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EveryD Flowers is one of many companies where the (hybrid) lighting system has been turned off for the time being.
“The SON-Ts are permanently off and the LED lights are on only when the power prices are attractive, like now,” entrepreneur Hen Groenewegen tells Greenhouse Information Specialist Nicole Willems of LetsGrow.com. “I also don’t want to play with it too much, because with highly variable growing conditions it’s more difficult to steer and autumn is always challenging.”
Botrytis is lurking
The grower mainly refers to moisture control, especially now that he uses a slightly lower heating line. Gerbera is susceptible to the Botrytis fungus, which easily infects the flowers under humid conditions. Condensation of moisture from the greenhouse air on the crop must be prevented. Groenewegen: “The trick is to remove the moisture as energy efficiently as possible. You have to realize that the microclimate between the crop is leading and that this can deviate from the greenhouse climate that you register via the measuring boxes. And that microclimate responds differently to LED lights than to SON-Ts, because the crop of SON-Ts also receives some radiation heat from above.
Zooming in on microclimate
In recent years, many companies adjusted their cultivation strategy with the introduction of LED lamps and/or rising energy prices. That affected the microclimate and caused more problems with Botrytis, the grower acknowledges. “Somewhere our cultivation control fell short, but opinions differed on how and what,” he explains.
At the request of Groenewegen and a number of colleagues, climate consultant Peter van Weel, one of the founders of Plant Empowerment, mapped through on-farm measurements how the crop (leaf temperature, evaporation, wetting) and microclimate (AV, RH, moisture deficit) responded to steering actions with varying light and heat sources. Especially the early morning, when lights are turned on, greenhouse temperature is raised and evaporation is initiated, is crucial in this regard.
Expansion of measurement network
For the gerbera growers and the cultivation consultants involved, that journey yielded important learning points and some new tools to improve their grip on the microclimate. One of the first measures was expansion of the measuring instruments with additional measuring boxes, Sigrow meters and cameras to monitor leaf temperature, evaporation activity and moisture parameters in the crop. “That was more quickly pronounced than realized,” continues the gerbera grower.
“Monitoring more parameters also means you want to be able to make more connections. That in turn requires new calculations.” Added to that was the fact that EveryD Flowers includes three locations, where two different brands of climate computers are in use. Groenewegen: “We have been working with LetsGrow.com for a long time, but over the years, with the purchase of new tools and models, we started using multiple dashboards side by side. With even more tools on the horizon, we thought it was time to upgrade to a comprehensive platform. LetsGrow.com was the most logical choice for this. Since this spring, we have been using the complete package. It works much easier and provides better information.”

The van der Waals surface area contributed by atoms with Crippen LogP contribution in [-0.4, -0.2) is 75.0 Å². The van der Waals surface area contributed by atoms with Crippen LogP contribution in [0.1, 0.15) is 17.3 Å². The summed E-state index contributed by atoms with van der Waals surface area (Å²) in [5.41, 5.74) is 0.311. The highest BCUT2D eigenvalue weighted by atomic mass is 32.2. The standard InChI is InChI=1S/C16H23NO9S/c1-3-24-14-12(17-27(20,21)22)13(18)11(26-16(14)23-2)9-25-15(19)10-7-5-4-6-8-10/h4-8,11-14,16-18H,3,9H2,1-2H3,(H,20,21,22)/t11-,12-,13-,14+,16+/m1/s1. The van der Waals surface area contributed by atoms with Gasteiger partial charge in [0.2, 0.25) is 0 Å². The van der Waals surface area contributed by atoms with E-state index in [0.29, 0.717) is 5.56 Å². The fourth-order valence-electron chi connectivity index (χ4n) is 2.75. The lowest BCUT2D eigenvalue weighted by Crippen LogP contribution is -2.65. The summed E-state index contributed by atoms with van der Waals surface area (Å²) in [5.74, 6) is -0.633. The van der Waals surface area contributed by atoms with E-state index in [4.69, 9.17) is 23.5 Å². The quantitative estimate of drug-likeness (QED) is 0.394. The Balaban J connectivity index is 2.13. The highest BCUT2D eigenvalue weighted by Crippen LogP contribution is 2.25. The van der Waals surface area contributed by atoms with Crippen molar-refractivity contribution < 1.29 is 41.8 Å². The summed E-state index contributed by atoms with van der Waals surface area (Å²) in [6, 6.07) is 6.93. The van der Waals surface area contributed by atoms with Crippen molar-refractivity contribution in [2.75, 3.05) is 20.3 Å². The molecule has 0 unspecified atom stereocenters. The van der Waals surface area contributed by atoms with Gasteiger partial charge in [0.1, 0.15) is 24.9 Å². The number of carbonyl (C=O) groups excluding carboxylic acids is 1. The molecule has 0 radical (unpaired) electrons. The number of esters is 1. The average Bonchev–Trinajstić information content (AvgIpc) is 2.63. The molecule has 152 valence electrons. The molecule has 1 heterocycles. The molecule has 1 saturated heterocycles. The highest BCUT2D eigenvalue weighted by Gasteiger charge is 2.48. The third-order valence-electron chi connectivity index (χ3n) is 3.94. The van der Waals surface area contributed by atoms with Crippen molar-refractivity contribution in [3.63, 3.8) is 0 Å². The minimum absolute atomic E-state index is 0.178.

Setting up measurement network and platform
“Hen rightly notes that such an optimization process is more quickly named than realized,” says information specialist Willems. “It starts with detailed user knowledge about the interaction between crop and climate parameters. That has improved considerably thanks to the courses on Plant Empowerment as well as the practical research and guidance of Peter van Weel. Then you need to know exactly which parameters to monitor and how to measure them reliably. The rollout of a representative monitoring network can take a long time.”
Learning on the job
Step by step, Groenewegen’s wishes were mapped out and – in parallel with the upgrade of the measuring instruments – translated into a clear platform. The final steps in that process have not yet been taken. “It is ‘work in progress,'” Willems summarizes. “For example, we have developed new calculation models and visualizations that improve insight into paramaters, and a Decision Support Watering module has been added.” “We really like the expanded platform,” Groenewegen confirms. “In addition to an extensive measurement network and the new platform, we are investing in a third screen system. A transparent energy screen, a blackout screen and a sunshade will soon be hanging in all departments.”
Quieter heating, smaller gaps
When asked what concrete changes he has made so far in climate control, the Lieren native replied: “We do things differently especially in the morning. Before, we gave a lot of heat from below and pulled a big crack in the screen to remove moisture. With that, a lot of heat was also lost. The crop temperature needs time to rise along with the ambient temperature and increasing evaporation, which you certainly shouldn’t stimulate extra. We therefore heat up more quietly and use smaller screen gaps and larger window openings to remove moisture without cold fall.
When the lights are off, the humid nights do last longer during this period. We are not yet completely rid of climate problems, but Botrytis pressure has been greatly reduced. Thanks to LetsGrow.com’s new platform, I can better monitor what is happening and it is easier to stay within the margins. That’s exactly what we wanted to achieve.”
Source: Bloemisterij, December 2022
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